Created by former Microsoft chief technology officer Nathan Myhrvold, the five-volume, 2,438-page book is a culmination of three and a half years work and will be essential reading for many chefs, those cooking high-end food in particular.
The first three volumes discuss the basic principles of cooking and give the book context. There’s information on microbiology, food safety, physics and traditional cooking methods - everything from smoking to wok cooking, with some recipes to illustrate key techniques.
Moving through the books, volume four steps it up a notch with in-depth information on the creations that have come to be associated with modernist cuisine and the avant-garde: gels, thickeners, emulsions and foams.
To give an indication of the incredible level of detail, the section on spherificaton gives step by step recipes and formulas for every possible permutation of the technique, from sodium alginate preparations (the method in most kitchens) right through to obscure creations made with pectin and carrageenan.
“The world has developed a lot of really interesting culinary techniques over the past 20 years, and particularly over the past five or 10,” said Myhrvold. “But these techniques are inaccessible to most people - you have to go and work at The Fat Duck for a few years, or El Bulli, and you’d still only learn half of them.”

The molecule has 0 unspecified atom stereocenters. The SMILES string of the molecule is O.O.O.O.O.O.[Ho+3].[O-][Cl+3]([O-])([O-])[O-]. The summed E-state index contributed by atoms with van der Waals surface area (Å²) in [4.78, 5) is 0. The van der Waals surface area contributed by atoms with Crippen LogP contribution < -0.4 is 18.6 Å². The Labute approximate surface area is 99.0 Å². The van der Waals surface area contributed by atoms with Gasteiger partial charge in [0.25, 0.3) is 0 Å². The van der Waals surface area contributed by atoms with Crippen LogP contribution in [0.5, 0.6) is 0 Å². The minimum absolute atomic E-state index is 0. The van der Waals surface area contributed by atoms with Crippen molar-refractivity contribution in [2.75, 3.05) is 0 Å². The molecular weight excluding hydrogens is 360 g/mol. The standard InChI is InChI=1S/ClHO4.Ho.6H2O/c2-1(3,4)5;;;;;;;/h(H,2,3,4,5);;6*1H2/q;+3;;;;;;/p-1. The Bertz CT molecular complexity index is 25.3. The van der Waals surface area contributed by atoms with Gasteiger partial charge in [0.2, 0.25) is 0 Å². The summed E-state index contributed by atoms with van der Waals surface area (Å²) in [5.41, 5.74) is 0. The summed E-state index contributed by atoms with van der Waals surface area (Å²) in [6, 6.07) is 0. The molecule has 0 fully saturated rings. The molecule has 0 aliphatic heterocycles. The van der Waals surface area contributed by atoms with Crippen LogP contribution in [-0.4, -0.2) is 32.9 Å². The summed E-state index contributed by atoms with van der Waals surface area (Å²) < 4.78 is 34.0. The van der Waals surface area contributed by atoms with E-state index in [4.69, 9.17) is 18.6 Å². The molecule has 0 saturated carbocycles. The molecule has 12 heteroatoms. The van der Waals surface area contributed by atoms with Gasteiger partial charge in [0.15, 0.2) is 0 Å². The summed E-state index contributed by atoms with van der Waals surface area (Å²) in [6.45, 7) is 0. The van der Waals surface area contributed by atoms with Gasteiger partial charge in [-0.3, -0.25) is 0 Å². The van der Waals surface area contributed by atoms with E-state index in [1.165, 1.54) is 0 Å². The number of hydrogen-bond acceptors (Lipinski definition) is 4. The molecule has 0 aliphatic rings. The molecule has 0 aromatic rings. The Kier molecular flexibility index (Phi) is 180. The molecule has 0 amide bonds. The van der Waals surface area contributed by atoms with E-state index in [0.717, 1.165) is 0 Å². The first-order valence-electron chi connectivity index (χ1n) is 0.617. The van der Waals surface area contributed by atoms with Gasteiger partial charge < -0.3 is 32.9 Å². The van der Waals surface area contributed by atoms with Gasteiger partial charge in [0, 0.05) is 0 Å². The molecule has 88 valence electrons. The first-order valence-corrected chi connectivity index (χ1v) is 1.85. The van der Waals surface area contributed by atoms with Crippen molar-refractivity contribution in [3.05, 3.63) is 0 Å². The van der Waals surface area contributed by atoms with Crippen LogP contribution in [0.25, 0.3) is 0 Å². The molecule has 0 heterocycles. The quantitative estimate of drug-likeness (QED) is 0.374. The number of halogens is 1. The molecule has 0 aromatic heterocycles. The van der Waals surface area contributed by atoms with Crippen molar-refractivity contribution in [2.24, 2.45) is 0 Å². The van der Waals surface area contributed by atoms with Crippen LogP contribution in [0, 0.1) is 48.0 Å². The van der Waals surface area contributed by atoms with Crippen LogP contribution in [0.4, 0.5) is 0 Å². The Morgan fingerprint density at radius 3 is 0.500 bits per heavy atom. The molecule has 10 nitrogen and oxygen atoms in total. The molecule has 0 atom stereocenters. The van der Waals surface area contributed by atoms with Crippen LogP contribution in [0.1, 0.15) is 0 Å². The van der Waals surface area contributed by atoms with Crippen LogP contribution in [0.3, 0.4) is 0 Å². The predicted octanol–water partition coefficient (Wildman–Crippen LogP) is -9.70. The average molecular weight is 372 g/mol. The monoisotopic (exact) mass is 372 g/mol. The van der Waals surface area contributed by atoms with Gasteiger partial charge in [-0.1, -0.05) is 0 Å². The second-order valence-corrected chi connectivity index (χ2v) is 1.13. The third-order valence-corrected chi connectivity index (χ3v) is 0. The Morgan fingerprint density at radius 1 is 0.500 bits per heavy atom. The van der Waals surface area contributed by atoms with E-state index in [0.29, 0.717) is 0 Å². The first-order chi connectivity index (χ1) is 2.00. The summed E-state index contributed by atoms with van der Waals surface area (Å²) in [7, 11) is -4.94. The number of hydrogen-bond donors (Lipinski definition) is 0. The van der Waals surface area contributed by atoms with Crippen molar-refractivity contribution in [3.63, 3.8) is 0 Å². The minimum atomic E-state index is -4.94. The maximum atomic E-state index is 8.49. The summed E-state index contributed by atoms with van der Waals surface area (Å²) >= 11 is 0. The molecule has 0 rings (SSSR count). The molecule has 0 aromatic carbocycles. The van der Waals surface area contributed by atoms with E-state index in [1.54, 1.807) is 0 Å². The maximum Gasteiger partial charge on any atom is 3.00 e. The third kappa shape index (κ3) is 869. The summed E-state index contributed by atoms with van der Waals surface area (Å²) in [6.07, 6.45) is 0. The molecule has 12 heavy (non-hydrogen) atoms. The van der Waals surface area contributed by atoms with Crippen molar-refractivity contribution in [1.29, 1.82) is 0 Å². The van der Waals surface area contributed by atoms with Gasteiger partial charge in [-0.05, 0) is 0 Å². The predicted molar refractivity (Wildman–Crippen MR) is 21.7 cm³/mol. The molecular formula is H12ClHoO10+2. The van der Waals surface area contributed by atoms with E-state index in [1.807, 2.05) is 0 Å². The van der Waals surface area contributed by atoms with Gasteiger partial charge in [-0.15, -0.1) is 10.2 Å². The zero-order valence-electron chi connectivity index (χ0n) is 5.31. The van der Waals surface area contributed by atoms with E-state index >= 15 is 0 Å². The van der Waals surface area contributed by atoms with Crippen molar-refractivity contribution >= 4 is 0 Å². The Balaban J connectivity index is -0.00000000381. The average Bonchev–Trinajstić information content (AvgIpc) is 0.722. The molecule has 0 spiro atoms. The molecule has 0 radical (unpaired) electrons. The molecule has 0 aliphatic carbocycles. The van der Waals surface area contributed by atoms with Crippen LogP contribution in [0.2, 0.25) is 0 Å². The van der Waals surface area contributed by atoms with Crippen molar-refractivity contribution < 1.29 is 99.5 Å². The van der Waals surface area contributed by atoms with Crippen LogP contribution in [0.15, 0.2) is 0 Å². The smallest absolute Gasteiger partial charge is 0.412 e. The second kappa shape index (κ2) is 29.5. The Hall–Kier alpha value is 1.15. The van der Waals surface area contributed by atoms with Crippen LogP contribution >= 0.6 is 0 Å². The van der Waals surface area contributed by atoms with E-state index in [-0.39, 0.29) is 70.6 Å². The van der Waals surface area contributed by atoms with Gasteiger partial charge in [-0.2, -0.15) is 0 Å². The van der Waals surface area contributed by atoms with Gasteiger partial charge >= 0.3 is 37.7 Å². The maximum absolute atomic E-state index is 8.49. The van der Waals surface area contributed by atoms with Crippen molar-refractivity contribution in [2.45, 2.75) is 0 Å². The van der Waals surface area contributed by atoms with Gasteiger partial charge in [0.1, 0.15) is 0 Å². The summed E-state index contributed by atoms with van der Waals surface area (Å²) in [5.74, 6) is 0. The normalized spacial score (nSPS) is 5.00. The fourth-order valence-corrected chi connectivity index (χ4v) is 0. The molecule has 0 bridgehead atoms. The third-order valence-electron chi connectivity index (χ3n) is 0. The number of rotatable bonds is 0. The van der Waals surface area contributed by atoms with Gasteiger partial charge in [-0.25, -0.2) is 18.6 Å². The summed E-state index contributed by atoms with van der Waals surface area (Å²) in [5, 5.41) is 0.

“Modernist Cuisine is of huge importance; it will open chefs’ eyes to new approaches and is a window into what is happening around the world in terms of cooking techniques,” said Heston Blumenthal, who wrote a foreword for the book and contributed to the editing process.
“There are a handful of books with this sort of information, including my Fat Duck cookbook and Ferran Adria’s books on El Bulli,” he continues. “But Modernist Cuisine has made it more accessible there are more pictures and step by step instructions. It has also linked all these techniques from different restaurants together for the first time.”
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